This article was originally published on 07/22/2019

Over the past decade, the world’s biggest tech companies have infiltrated every part of our lives, so much so, that it can be nearly impossible to boycott a company when they do things we don’t agree with. For example, Amazon is no longer just an online retail store, its servers also run popular sites like Reddit and Netflix. Meanwhile, Google — a site most people use just about every day — is more than just a search engine, it owns Youtube, Nest, and a host of other companies.

When looking at everything tech companies are involved in, organizing to force change can seem hopeless. After all, it’s hard to boycott any one company completely because they seem to have their hands in everything, making tech giants seem like an unstoppable force. But over the past few years, we’ve seen a new, unexpected player arise in the fight to hold tech companies accountable — their employees.

Over the past few years, there’s been an increase in tech workers speaking up about social justice issues and forcing their employers to change, proving that no company, no matter how big, can escape accountability.

Most recently, headlines were dominated by news of Amazon workers organizing a strike on one of the company’s busiest sales days of the year, Prime Day. In Minnesota, East African workers at Amazon’s Shakopee warehouse organized the strike in response to poor working conditions, along with rampant anti-Black Islamophobia. The warehouse relies on the labor of East African — predominately Somali — immigrants and refugees, the majority of whom are Muslim. The company even purposefully recruits within Minneapolis’ Cedar-Riverside neighborhood, a Somali hub. 

Earlier this year, three Somali women working at the location filed a discrimination complaint against Amazon, alleging that it failed to reasonably accommodate the religious practices of its Muslim employees. The letter noted that the three women were often afraid to take time to break their fasts during Ramadan, pray or perform ablution, or even take bathroom breaks. Fasting during Ramadan in Minnesota can mean that people go without food and drink for upwards of fifteen hours. Workers were still expected to meet Amazon’s “rate” (unpacking and repacking a certain number of products in an hour), which has already been critiqued for being too high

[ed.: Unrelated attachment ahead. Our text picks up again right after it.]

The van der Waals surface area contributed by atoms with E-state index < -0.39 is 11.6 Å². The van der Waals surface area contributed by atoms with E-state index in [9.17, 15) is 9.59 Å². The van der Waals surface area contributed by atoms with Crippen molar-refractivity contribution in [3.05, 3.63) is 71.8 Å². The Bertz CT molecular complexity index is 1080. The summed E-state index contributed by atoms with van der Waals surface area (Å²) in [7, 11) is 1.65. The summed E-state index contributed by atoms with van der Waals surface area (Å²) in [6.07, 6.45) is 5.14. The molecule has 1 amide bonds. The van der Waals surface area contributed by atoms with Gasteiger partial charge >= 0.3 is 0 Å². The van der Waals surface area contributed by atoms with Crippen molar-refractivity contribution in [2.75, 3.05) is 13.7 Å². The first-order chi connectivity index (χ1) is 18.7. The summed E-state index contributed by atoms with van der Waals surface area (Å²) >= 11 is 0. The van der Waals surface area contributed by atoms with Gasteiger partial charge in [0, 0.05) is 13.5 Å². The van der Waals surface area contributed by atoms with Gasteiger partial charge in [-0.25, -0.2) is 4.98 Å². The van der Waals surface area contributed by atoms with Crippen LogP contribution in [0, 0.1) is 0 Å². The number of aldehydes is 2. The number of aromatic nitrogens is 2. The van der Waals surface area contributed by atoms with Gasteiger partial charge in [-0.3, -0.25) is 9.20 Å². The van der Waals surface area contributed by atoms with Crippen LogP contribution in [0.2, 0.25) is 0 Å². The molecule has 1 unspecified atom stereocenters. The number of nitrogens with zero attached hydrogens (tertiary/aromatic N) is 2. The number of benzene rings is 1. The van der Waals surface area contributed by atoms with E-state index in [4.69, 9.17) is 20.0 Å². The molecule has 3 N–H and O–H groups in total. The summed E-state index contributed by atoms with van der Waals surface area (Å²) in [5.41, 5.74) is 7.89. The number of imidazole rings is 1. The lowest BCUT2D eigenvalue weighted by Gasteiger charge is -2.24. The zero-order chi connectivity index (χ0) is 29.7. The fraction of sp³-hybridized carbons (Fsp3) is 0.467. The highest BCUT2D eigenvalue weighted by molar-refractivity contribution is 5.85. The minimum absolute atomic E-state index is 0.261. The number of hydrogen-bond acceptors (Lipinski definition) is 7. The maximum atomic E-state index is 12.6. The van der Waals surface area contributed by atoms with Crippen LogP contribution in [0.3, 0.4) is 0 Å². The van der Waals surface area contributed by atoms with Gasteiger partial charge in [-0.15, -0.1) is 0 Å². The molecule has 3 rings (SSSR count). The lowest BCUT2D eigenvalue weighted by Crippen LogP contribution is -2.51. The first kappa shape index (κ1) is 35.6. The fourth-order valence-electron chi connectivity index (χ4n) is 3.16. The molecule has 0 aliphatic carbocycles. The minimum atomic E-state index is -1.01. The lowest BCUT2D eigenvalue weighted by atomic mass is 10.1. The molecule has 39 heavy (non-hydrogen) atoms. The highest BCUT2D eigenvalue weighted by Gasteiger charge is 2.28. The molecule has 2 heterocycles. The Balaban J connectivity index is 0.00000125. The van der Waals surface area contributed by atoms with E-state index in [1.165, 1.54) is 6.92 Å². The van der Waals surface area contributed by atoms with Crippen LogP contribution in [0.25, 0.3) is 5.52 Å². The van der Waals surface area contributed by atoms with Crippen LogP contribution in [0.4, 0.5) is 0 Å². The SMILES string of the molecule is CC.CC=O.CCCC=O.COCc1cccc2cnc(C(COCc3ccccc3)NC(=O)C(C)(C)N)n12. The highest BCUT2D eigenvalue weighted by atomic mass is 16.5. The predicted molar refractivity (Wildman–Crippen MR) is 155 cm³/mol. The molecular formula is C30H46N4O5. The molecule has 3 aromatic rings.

This is not the first year that Amazon workers in Minnesota have taken action against their employer. In 2018, the workers forced Amazon into negotiations after staging a large protest and walkout on December 14. According to the New York Times, it appeared to be the first time a group in the United States forced Amazon to come to the table. Although the group may not have gotten everything that they wanted right away, the fact that Amazon was forced into negotiations for the first time highlights the power of their actions.

In November, 20,000 Google employees staged a massive walkout in protest of sexual harassment within the company. Following their roles in organizing the walkout, Claire Stapleton and Meredith Whittaker said the company retaliated against them through demotion and taking away their roles. Since then, both employees have left Google, but their drive to organize tech workers remains.

“What began as an experiment — can we apply labor organizing to address tech’s ethical crisis? — became one of the most difficult and gratifying efforts I’ve ever been involved in. Organized tech workers — you! — have emerged as a force capable of making real change, pushing for public accountability, oversight, and meaningful equity. And this right when the world needs it most,” Whittaker wrote in an open letter on Medium.

And that isn’t the first time Googlers have managed to push the company away from dangerous roads. In 2018, employees learned that Google had signed a contract with the Department of Defense known as Project Maven, intending to develop drone warfare. Thousands of employees signed a letter in protest, stating: “We believe that Google should not be in the business of war.” As a result of employee protests, Google ultimately ended its contract.

Tech employees have organized in other companies, too. Last month, Wayfair employees staged a walkout after learning that the company sold furniture to a border control facility.

Before the walkout, Wayfairwalkout, the Twitter account run by the employee organizers, tweeted:

“Wayfair workers couldn’t stomach they were making beds to cage children. They asked the company to stop. CEO said no. Tomorrow, they‘re walking out. This is what solidarity looks like – a reminder that everyday people have real power, as long as we’re brave enough to use it.”

Even if you try to stay away from a particular tech company, their size essentially makes them unavoidable. Part of this is a failure of lawmakers who did not properly regulate tech companies, allowing them to expand rapidly without much oversight.

Real social change has always started at a grassroots level. Tech workers are not only continuing on the legacy of labor organizers who forced their companies to develop better practices, but they are fighting to ensure these companies cannot harm other marginalized communities through the technology they develop.

It’s not an easy battle, but it was never imagined as one. Holding these companies accountable will be a long and often difficult process. As tech workers continue to strike and walk out, it’s important to assist them however you possibly can.